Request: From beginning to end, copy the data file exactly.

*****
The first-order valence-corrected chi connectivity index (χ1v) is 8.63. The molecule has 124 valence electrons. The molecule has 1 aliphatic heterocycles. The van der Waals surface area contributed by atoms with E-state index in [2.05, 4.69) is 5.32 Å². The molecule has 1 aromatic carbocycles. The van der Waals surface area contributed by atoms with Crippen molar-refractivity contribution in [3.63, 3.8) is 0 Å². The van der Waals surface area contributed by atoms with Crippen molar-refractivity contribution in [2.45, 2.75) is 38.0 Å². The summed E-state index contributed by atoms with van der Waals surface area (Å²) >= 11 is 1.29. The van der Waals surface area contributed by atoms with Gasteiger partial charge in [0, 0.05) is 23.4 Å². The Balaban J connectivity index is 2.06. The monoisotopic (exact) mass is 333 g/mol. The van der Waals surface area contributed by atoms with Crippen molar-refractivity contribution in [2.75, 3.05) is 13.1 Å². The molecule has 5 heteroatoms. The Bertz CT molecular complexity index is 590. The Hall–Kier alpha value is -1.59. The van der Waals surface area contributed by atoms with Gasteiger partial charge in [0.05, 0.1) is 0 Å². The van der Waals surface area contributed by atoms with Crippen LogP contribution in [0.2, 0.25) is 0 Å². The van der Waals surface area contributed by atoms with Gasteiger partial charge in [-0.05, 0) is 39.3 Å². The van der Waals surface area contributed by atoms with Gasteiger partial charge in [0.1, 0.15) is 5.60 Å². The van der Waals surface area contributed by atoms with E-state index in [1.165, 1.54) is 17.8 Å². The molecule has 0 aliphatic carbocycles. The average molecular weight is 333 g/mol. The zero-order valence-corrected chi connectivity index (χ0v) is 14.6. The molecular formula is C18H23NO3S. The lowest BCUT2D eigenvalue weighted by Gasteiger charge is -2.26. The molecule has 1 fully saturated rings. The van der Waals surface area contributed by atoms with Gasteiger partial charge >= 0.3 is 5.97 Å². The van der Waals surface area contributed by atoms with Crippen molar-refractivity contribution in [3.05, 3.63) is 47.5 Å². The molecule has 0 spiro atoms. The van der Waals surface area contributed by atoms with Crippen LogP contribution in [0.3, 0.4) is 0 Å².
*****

The first-order valence-corrected chi connectivity index (χ1v) is 8.63. The molecule has 124 valence electrons. The molecule has 1 aliphatic heterocycles. The van der Waals surface area contributed by atoms with E-state index in [2.05, 4.69) is 5.32 Å². The molecule has 1 aromatic carbocycles. The van der Waals surface area contributed by atoms with Crippen molar-refractivity contribution in [3.63, 3.8) is 0 Å². The van der Waals surface area contributed by atoms with Crippen molar-refractivity contribution in [2.45, 2.75) is 38.0 Å². The summed E-state index contributed by atoms with van der Waals surface area (Å²) >= 11 is 1.29. The van der Waals surface area contributed by atoms with Gasteiger partial charge in [0, 0.05) is 23.4 Å². The Balaban J connectivity index is 2.06. The monoisotopic (exact) mass is 333 g/mol. The van der Waals surface area contributed by atoms with Crippen molar-refractivity contribution in [2.75, 3.05) is 13.1 Å². The molecule has 5 heteroatoms. The Bertz CT molecular complexity index is 590. The Hall–Kier alpha value is -1.59. The van der Waals surface area contributed by atoms with Gasteiger partial charge in [0.05, 0.1) is 0 Å². The van der Waals surface area contributed by atoms with Crippen LogP contribution in [0.2, 0.25) is 0 Å². The van der Waals surface area contributed by atoms with Gasteiger partial charge in [-0.05, 0) is 39.3 Å². The van der Waals surface area contributed by atoms with Gasteiger partial charge in [0.1, 0.15) is 5.60 Å². The van der Waals surface area contributed by atoms with E-state index in [1.165, 1.54) is 17.8 Å². The molecule has 0 aliphatic carbocycles. The average molecular weight is 333 g/mol. The zero-order valence-corrected chi connectivity index (χ0v) is 14.6. The molecular formula is C18H23NO3S. The lowest BCUT2D eigenvalue weighted by Gasteiger charge is -2.26. The molecule has 1 fully saturated rings. The van der Waals surface area contributed by atoms with Gasteiger partial charge >= 0.3 is 5.97 Å². The van der Waals surface area contributed by atoms with Crippen molar-refractivity contribution in [3.05, 3.63) is 47.5 Å². The molecule has 0 spiro atoms. The van der Waals surface area contributed by atoms with Crippen LogP contribution in [0.3, 0.4) is 0 Å².